Yesterday I mentioned that cobalt may be another important factor for thyroid. This paper is what set me off on that track.
It is interesting to consider that vitamin B12 (which is called cobalamin with various prefixes) has an atom of cobalt at its heart. I wonder if there is a connection?
Endocrinol Metab (Seoul). 2014 Sep;29(3):307-11. doi: 10.3803/EnM.2014.29.3.307. Epub 2014 Sep 25.
The Association between Cobalt Deficiency and Endemic Goiter in School-Aged Children.
Sanjari M1, Gholamhoseinian A2, Nakhaee A3.
In Iran, an iodine deficiency control program was initiated in 1989 by iodizing salt. Despite this program, goiters have remained an endemic condition in most parts of Iran. Thus, it is possible that other factors aside from iodine deficiency may contribute to endemic goiter. The aim of this study was to investigate the association between cobalt deficiency and endemic goiter in a region of Iran with a high prevalence of goiter.
A cross-sectional study was conducted among school children aged 9 to 11 years in the city of Kerman, Iran. In the first phase of the study, a multistage, proportional-to-size, cluster sampling method was used to screen 5,380 out of 29,787 students. After the screening phase, 170 students (130 goitrous and 40 nongoitrous) were randomly selected, and serum and urine specimens were obtained. We measured thyroid function, serum cobalt level, and urinary iodine excretion. Univariate and multiple logistic regression analyses were performed.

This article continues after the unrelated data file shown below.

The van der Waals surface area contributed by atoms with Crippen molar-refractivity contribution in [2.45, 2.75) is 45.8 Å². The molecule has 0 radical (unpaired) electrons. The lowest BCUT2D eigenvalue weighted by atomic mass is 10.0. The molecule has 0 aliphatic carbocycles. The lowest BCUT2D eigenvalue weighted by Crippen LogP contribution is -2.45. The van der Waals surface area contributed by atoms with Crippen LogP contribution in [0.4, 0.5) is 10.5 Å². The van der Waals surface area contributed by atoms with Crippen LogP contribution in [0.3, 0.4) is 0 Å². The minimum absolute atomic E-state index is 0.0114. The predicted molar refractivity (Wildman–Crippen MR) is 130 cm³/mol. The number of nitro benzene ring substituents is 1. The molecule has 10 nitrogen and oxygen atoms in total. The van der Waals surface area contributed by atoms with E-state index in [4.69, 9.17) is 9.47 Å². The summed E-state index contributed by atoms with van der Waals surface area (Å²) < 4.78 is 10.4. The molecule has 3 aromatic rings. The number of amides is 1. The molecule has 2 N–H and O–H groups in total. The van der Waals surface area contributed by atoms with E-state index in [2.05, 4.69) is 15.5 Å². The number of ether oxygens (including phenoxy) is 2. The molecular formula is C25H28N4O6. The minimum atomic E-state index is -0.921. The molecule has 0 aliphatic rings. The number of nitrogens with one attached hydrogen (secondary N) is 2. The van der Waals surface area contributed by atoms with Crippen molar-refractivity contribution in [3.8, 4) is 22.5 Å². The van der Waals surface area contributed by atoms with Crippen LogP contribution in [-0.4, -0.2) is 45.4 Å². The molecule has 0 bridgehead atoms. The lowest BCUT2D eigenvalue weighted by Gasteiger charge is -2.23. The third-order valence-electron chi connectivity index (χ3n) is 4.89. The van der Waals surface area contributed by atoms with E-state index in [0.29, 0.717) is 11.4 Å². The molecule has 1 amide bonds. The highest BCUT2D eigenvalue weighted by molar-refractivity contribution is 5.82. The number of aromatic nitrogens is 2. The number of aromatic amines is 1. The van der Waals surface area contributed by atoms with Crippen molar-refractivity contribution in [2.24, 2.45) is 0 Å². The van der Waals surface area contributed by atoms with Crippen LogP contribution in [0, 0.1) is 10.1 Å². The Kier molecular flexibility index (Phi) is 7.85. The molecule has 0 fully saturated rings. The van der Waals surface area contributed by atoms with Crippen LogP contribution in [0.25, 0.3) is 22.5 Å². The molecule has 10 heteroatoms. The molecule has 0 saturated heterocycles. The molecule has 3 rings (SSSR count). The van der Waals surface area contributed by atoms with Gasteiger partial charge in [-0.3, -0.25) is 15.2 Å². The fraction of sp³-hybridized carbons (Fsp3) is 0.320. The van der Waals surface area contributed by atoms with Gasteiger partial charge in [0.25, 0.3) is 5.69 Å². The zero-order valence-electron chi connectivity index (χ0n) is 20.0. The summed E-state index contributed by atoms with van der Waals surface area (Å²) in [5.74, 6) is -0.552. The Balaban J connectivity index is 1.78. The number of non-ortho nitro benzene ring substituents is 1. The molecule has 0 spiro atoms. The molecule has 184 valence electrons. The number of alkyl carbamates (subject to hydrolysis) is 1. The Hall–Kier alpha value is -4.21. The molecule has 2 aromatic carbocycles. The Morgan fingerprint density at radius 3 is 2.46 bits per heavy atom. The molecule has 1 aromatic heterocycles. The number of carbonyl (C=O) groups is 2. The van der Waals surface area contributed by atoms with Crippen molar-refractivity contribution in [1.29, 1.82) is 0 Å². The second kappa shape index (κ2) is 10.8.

The prevalence of grade 2 goiters was 34.8% (95% confidence interval [CI], 31.5 to 42.5), with both sexes being equally affected. The weight and body mass index of goitrous subjects was significantly lower (P<0.001) than those of nongoitrous subjects. The serum cobalt levels were lower in goitrous subjects than in nongoitrous subjects (4.4±2.9 µg/L vs. 6.4±2.7 µg/L). The urinary iodine levels were also lower in goitrous subjects than in nongoitrous subjects (198.3±108.3 µg/L vs. 270.2±91.1 µg/L). Multiple regression analysis showed that only cobalt deficiency, not iodine deficiency, significantly contributed to the presence of goiter (odds ratio, 0.78; 95% CI, 0.61 to 0.99; P=0.042).
Cobalt deficiency may be an important independent predicator for goiter in endemic regions, especially areas in which goiters persist despite salt iodization programs.
Cobalt; Goiter; Iodine deficiency; Thyroid; Urine Iodine
PMID: 25309789 [PubMed] Free full text
The full paper is available.